England's Historic Churches by Train
A Companion Volume to England's Cathedrals by Train
In this companion volume to England’s Cathedrals by Train, Naylor visits 32 churches, including abbeys and priories as well as parish churches, each one chosen for a particularly interesting feature; whether the twisted spire of St Mary and All Saints, Chesterfield or the 1,000-year-old Bath Abbey, where England’s first king was crowned (and nearby, Brunel’s Box Tunnel).
St Peter's, Cardross
Birth, Death and Renewal
The striking concrete structure of St Peter’s College has stood on a hill above the Scottish village of Cardross since the mid 1960s, but after the closure of the seminary in 1980 the building was abandoned to decay and vandalism. This book traces the evolution of the College’s innovative Modernist design and celebrates its recent rebirth as a cultural space. A section of colour photographs documents both the site’s dilapidation and the 2016 Hinterland event at which it was officially reopened.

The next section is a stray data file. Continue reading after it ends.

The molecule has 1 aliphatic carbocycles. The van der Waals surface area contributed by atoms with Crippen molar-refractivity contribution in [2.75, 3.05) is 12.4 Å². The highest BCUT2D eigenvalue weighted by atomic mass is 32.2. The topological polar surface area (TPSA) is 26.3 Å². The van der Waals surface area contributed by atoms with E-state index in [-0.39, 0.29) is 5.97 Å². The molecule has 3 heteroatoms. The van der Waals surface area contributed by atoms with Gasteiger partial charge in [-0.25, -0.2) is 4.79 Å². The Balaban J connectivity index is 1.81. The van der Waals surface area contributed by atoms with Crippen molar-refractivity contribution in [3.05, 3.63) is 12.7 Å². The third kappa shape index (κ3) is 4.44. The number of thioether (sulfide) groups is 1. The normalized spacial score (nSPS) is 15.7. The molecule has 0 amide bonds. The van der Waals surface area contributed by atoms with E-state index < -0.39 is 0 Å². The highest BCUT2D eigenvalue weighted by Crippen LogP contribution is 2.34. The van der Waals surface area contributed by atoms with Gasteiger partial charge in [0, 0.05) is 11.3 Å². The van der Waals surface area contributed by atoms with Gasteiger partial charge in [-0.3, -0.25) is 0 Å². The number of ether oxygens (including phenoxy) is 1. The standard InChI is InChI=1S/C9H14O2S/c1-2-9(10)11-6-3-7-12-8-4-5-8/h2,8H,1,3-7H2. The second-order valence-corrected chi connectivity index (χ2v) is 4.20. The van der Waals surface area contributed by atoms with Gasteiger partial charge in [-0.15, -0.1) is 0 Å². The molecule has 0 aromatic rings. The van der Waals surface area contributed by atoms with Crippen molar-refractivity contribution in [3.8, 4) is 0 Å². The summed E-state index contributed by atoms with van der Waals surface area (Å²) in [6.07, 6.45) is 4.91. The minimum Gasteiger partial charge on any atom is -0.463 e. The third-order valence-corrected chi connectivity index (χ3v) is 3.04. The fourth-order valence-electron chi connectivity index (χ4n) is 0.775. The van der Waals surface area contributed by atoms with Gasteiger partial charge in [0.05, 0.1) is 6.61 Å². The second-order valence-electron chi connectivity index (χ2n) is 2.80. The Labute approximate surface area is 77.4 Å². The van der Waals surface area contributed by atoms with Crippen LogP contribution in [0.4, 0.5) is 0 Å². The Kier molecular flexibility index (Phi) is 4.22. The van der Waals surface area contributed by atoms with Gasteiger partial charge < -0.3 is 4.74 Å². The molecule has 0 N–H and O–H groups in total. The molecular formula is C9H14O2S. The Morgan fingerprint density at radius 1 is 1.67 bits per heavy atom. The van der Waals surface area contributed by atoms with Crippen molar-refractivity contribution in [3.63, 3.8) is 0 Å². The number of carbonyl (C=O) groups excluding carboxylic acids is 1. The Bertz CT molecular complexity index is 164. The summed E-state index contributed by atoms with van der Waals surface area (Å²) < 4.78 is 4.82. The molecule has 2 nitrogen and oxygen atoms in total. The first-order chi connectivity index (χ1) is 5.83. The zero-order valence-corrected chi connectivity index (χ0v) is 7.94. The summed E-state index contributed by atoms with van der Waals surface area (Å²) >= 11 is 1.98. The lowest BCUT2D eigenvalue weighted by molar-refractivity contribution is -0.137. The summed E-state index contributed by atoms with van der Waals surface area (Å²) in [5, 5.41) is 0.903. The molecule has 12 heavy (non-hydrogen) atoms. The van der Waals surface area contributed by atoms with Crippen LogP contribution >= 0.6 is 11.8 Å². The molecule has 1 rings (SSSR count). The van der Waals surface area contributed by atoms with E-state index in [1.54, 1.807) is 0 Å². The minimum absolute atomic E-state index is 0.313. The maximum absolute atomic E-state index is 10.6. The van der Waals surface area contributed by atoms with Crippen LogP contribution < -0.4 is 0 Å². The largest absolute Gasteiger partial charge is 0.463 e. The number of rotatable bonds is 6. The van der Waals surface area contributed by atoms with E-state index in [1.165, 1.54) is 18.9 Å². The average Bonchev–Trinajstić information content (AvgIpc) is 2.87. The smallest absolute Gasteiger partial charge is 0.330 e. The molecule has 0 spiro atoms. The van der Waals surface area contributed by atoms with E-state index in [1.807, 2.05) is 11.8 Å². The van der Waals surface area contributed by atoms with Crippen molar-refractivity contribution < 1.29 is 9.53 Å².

Turkish Mosques & Tombs
At their peak in the 15th and 16th centuries, Ottoman architects created some of the most beautiful buildings in the world. The 125 photographs in this book offer breathtaking and surprising glimpses of some 20 mosques and tombs in Istanbul, Bursa and Edirne. Mary Cross charts the development of the Ottoman style, its unparalleled use of space, ornament and colour, and the role of the great architect Sinan and his pupils. A map, glossary and timeline of sultans are included.
The Anglo-Saxon Church of All Saints, Brixworth, Northamptonshire
Survey, Excavation and Analysis, 1972–2010
The church of All Saints at Brixworth, dating from the eighth century, is a building of outstanding importance and it has been the subject of archaeological study since 1972. This volume is the meticulously detailed report of that 40-year-long project.